Extracting Relative Thresholds for Source Code Metrics (CSMR-WCRE 2014)

Extracting Relative Thresholds for Source Code Metrics (CSMR-WCRE 2014)

Establishing credible thresholds is a central challenge for promoting source code metrics as an effective instrument to control the internal quality of software systems. To address this challenge, we propose the concept of relative thresholds for evaluating metrics data following heavy-tailed
distributions. The proposed thresholds are relative because they assume that metric thresholds should be followed by most source code entities, but that it is also natural to have a number of entities in the “long-tail” that do not follow the defined limits. In the paper, we describe an empirical method for extracting relative thresholds from real systems. We also report a study on applying this method in a corpus with 106 systems. Based on
the results of this study, we argue that the proposed thresholds express a balance between real and idealized design practices.

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ASERG, DCC, UFMG

February 06, 2014
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  1. 1.

    Paloma Oliveira Marco Túlio Valente Fernando P. Lima Extracting Relative

    Thresholds for Source Code Metrics APPLIED SOFTWARE ENGINEERING RESEARCH GROUP /
  2. 2.

    Source code metrics Metrics are rarely used to measure internal

    quality It is essential to establish credible thresholds. Motivation 2 Cohesion Complexity Size Coupling CSMR-WCRE-2014
  3. 3.

    Our idea: Relative Thresholds Thresholds followed by most code entities

    Example: We accept a tail (100% - p%): NOA = 20% 3 CSMR-WCRE-2014
  4. 4.

    Relative Thresholds Format: M: a source code metric p: minimal

    % of entities in each system k: upper limit 4 CSMR-WCRE-2014
  5. 5.

    p and k characterize a relative threshold To calculate p

    and k we need: Corpus: a set of systems Two constants: MIN: real design rules TAIL: idealized design rules Extracting Relative Thresholds 5 CSMR-WCRE-2014
  6. 6.

    Extracting Relative Thresholds MIN: real design rules Relative thresholds should

    be followed by at least MIN% of the systems in the Corpus 6 CSMR-WCRE-2014
  7. 7.

    Extracting Relative Thresholds TAIL: idealized design rules The tail starts

    at the TAIL-th percentile of the values of a given metric; 7 classes with very high values CSMR-WCRE-2014
  8. 8.

    An Example Corpus: 106 systems MIN: 90% of the systems

    TAIL: 90th percentile 8 CSMR-WCRE-2014
  9. 10.

    ComplianceRate Function 10 Returns the % of systems in the

    corpus that follows the relative threshold defined by the pair [p, k] CSMR-WCRE-2014
  10. 11.

    ComplianceRate – Example #1 - NOA ComplianceRate [85, 17] =

    100% Maximal ComplianceRate (100%) But relies on a high value for k (17 attrib.) 11 CSMR-WCRE-2014
  11. 12.

    ComplianceRate – Example #2 – NOA ComplianceRate [90, 8] =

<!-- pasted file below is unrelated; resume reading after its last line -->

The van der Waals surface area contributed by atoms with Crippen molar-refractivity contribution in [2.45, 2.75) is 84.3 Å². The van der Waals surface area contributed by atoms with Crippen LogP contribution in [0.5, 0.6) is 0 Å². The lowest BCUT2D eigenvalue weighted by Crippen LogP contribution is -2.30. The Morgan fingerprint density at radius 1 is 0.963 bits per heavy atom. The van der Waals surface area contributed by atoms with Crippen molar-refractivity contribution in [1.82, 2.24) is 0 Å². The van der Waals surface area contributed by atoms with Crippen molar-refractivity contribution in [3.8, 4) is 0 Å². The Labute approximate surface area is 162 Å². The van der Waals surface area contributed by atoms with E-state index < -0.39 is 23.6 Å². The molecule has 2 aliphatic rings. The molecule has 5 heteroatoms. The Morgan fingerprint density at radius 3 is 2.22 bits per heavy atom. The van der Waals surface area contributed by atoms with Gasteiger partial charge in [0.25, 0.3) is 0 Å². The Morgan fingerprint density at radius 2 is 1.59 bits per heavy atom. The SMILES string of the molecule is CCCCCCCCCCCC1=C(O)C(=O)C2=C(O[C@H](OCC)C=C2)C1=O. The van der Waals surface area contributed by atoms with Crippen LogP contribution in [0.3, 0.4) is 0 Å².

50% Smaller ComplianceRate (half of the systems) But using acceptable value for k (8 attributes) 12 CSMR-WCRE-2014
  12. 13.

    Penalization Functions 13 Both examples are penalized: High value for

    k Example #1: ComplianceRate[85, 17] = 100% Small value for ComplianceRate Example #2: ComplianceRate[90, 8] = 50% CSMR-WCRE-2014
  13. 15.

    Penalty1 – Example #1 - NOA ComplianceRate [85, 17] =

    100% MIN = 90% Penalty1 [90, 8] = 0 15 CSMR-WCRE-2014
  14. 16.

    Penalty1 – Example #2 - NOA ComplianceRate [90, 8] =

    50% MIN = 90% Penalty1 [90, 8] = (90 - 50) / 90 = 0.4 16 CSMR-WCRE-2014
  15. 17.

    Penalty2 Function Penalty 2 formalizes idealized design rules. TAIL[S]: TAIL-th

    percentile of the values of M in a system S TailMedian is the median of the values in TAIL[S]. 17 To penalize CompliaceRate when k > TailMedian CSMR-WCRE-2014
  16. 18.

    Penalty2 – Example #1 - NOA TailMedian = 9 ComplianceRate

    [85, 17] = 100% K = 17 > TailMedian Penalty2 [17]: (17 - 9) / 9 = 0.9 18 CSMR-WCRE-2014
  17. 19.

    Penalty2 – Example #2 - NOA TailMedian = 9 ComplianceRate

    [90, 8] = 50% k = 8 < TailMedian Penalty2 [8] = 0 19 CSMR-WCRE-2014
  18. 20.

    ComplianceRatePenalty ComplianceRatePenalty is a sum of penalties 20 The Relative

    Threshold is the one with the lowest ComplianceRatePenalty CSMR-WCRE-2014
  19. 21.

    Empirical Method - ComplianceRatePenalty ComplianceRatePenalty [p, k] = penalty1 +

    penalty2 ComplianceRatePenalty [85,17] = 0 + 0.9 = 0.9 ComplianceRatePenalty [90,8] = 0.4 + 0 = 0.4 21 The relative threshold is defined by the lowest value calculated for ComplianceRatePenalty CSMR-WCRE-2014
  20. 22.

    ComplianceRatePenalty - Example - NOA 22 ComplianceRatePenalty = 0 in

    five cases: [75,7] [75,8] [75,9] [80,8] [80,9] Tiebreaker criteria the highest p and the lowest k [80,8] [80,9] CSMR-WCRE-2014
  21. 25.

    Case Study Includes: 1. Relative thresholds extraction for seven metrics

    2. Relative thresholds extraction for a subcorpus 3. Historical analysis 25 CSMR-WCRE-2014
  22. 26.

    26 NOM LOC FAN-OUT RFC WMC PUBA/NOA LCOM Metrics &

    Systems Qualitas Corpus - 106 systems CSMR-WCRE-2014
  23. 28.

    28 Subcorpus: Metrics & Systems NOM LOC FAN-OUT RFC WMC

    PUBA/NOA LCOM Qualitas Corpus - 26 Tools CSMR-WCRE-2014
  24. 30.

    30 NOM FAN-OUT WMC PUBA/NOA Historical Analysis: Metrics & Systems

    Previous versions - COMETS CSMR-WCRE-2014
  25. 32.
  26. 33.

    Conclusion Relative Thresholds Thresholds should be valid for most of

    entities But not for all entities Case Study: Qualitas Corpus The extracted threshold represent a balance between real and idealized design rules. 33 CSMR-WCRE-2014
  27. 34.

    Future Work New metrics and new corpus; Different contexts and

    programming languages New studies on Relative Thresholds (RT) Can we use RT to measure technical debt? What is the impact of not following the RTs? Are outliers really different from non-outliers? 34 CSMR-WCRE-2014